to be known, are always present for me like ghosts of
    memories.  In her introduction to Karin Evans’ book, “Lost
    Daughters of China”, Anchee Min takes on the role of stern Ai-
    yi or auntie, telling the “raw truth” of their histories.  She tells
    the lost daughters that for their birth mothers, who for whatever
    tragic reason had to relinquish them, they will be forever “a
    broken arm hidden inside the sleeve.”

    Reclaiming the female body 1987-1999
    I have searched for an image that conveyed essential woman,
    not determined by notions of age or physical beauty or the gaze.
    Variations on a simple crouch or squat seem most compelling.  
    It is a stance of our daily life functions of giving birth, of
    elimination and of bathing.  This simple visual metaphor seems
    an appropriate starting point for reclaiming images of ourselves.

    These images are intended to transcend specific age and reveal
    the constant, internal and evolving self found in the private
    space of thought, body and the personal. The women’s bodies in
    each piece are close to life size and can be placed on the wall in
    order to create a dynamic exchange with the viewer.
                                                                  

    Buddhism
    On my first trip to China, I brought along a small book of one
    hundred poems by Han-shan from the T’ang Dynasty. These
    writings by the reclusive, yet deeply socially aware Buddhist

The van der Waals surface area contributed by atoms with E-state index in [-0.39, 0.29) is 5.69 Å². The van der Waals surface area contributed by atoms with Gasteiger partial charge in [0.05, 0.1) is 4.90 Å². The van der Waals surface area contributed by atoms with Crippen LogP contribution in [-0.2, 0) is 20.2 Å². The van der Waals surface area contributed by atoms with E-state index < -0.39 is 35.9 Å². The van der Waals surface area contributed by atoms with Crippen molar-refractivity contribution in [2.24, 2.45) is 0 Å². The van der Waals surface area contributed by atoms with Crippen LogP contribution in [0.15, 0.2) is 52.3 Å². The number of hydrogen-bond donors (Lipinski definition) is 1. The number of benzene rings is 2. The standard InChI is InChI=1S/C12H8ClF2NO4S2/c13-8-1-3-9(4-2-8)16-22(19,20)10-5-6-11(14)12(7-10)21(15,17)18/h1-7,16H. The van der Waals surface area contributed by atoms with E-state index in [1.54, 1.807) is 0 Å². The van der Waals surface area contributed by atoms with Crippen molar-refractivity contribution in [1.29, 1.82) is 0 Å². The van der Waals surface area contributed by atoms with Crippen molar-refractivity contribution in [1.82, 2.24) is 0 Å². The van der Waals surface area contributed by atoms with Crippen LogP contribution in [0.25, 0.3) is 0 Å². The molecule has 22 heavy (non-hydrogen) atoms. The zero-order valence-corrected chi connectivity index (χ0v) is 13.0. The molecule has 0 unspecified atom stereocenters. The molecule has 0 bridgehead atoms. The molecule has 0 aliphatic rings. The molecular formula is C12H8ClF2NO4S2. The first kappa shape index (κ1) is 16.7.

monk who is thought to have lived anywhere between 627 and
    750 A.D.  I have returned to this volume many times.

    Here translated by Burton Watson is #29
    I spur my horse past the ruined city;
    The ruined city, that wakes the traveler’s thoughts:
    Ancient battlements, high and low;

    Old grave mounds, great and small.
    Where the shadow of the single tumbleweed trembles
    And the voice of the great trees clings forever,

    I sigh over all those common bones—
    No roll of the immortals bears their names.

    Han-shan’s poem echoed as I visited famous spots such as Xian’
    s Terracotta Warriors, the Forbidden City, and the Great Wall
    and most strongly when walking down an unknown street in a
    city or looking out a train window across fields lit with many
    little fires from farmers’ brush piles.  It was the unnamed souls
    of Han-shan’s poems, whose presence is strong in these places
    that have resonated most deeply for me.  China’s history in the
    recent centuries makes this sentiment more poignant.  

    Ancient images of the Buddha and the goddess, Guan Yin, who
    gives solace to the hurt and provides the blessing of children,
    evoke a place of contemplation and peace. As well I find the
    ever-transforming garden to be a compelling and hopeful visual
    metaphor.

    The works I have created contain layered levels, like pages, that
    become gateways to new images the same way garden or
    temple gateways invite exploration and evoke an ancient place
    often visited perhaps over multiple centuries by anonymous
    wanderers.
Anne Beidler---Artist Statement         
2017, against forgetting (litho and woodcut)
2017, finding solace (woodcut and screen print)